No-Dig Garden Beds (Part 1)

I’m told that in the land of the long white cloud (Aotearoa/NZ) garlic is planted on the shortest day of the year and harvested on the longest. Fair enough. That’s more or less what we’ve done for the past two years. But last week I managed to land right on the 21st. It was a beautiful day and I spent a couple of hours building a new garden bed, taking pictures, planting garlic and missing an afternoon meeting that slipped my mind. Oops.

Even though it is the middle of winter here and the middle of summer in the northern hemisphere, it is still a fine time to put in a garden bed. On my farm in New Hampshire, I remained seeding fall greens (spinach, kale, Swiss chard) through the second week in August. If you have a small garden and want to expand it, or you want to start a garden on your lawn, here are a few things I’ve learned over the last 12 years of building beds.
* Please note that we use a number of techniques to prepare the plot before putting in a new bed, but those are not required. It is quick and easy to go from lawn to garden in one afternoon. I’ll explain those prep techniques in another post.
Step 1: Decompress the soil. Assuming you’re converting lawn to garden, the soil will inevitably be compacted by years of foot traffic, mowing, etc. Use a strong (thick tines) garden fork and plunge it into the soil on an angle about like this.
Push down on the handle so that the soil is just “fluffed” a little bit as such.
Work backwards so you don’t compress an area you’ve already decompressed.
Step 2: Sheet mulch. We use newspapers (no glossy inserts), cardboard and scraps of unpainted and untreated plasterboard/drywall (Gib/Sheet Rock). It is handy to have wet newspapers, especially on windy days. You can put a stack of newspapers into a wheel barrow and run a hose over them, or…just leave them outside for a few weeks like we do.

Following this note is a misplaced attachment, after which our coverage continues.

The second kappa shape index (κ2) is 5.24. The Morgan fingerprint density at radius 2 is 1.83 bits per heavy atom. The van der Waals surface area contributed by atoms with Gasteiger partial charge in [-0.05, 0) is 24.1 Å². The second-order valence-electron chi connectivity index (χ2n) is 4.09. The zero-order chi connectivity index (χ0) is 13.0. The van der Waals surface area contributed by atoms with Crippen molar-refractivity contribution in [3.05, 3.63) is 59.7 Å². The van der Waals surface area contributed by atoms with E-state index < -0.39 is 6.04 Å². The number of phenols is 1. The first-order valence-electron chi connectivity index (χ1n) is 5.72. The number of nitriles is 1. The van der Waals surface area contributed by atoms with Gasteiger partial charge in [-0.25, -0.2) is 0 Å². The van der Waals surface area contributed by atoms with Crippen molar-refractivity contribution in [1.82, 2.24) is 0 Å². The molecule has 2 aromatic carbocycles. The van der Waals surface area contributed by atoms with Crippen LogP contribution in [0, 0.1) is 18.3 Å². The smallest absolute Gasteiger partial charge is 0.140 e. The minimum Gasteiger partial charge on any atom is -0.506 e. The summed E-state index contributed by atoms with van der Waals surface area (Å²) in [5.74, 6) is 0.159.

Lay out the newspapers 3 to 6 sheets thick with generous overlap (50 to 100 mm) between each sheet. Don’t be stingy with these. In our present world old newspapers are abundant.
Here I am building the new bed adjacent to an existing bed. Edges tend to be high maintenance areas, so I design to minimize them.

Because we have some very aggressive grasses that tend to invade our beds, I “reinforce” the edge with a bit of plasterboard.
Step 3: Deciding on siding. Almost anything can be used as sides for a raised bed. You don’t even need sides at all. But many people prefer them. I like to use whatever is local, abundant and/or free. In the past I’ve used bricks, blocks, scrap wood, stone, and beams from a barn that was torn down. At present we are using a combination of concrete edging we got on Trade Me and concrete fence posts we got for free at the transfer station. I would recommend against using treated wood, but I’ve seen plenty of people do it.
Step 4: Fill ‘er up! Many people like to use a “lasagna method.” There are lots of recipes you can find by Googling. I prefer to use whatever is local, abundant and/or free. We make lots of our own compost that we use generously. But in this case we had some leftover topsoil that was just sitting in a pile conveniently next to where I decided to build this bed.
We also happened to have plenty of sheep manure that we bartered for French doors that we did not need.
I raked the soil and manure flat in the bed. Please note that I usually make beds no wider than 1.2 meters so that I can reach halfway into them from each side without ever stepping in the bed. This is crucial in low maintenance garden management. Never step in the beds!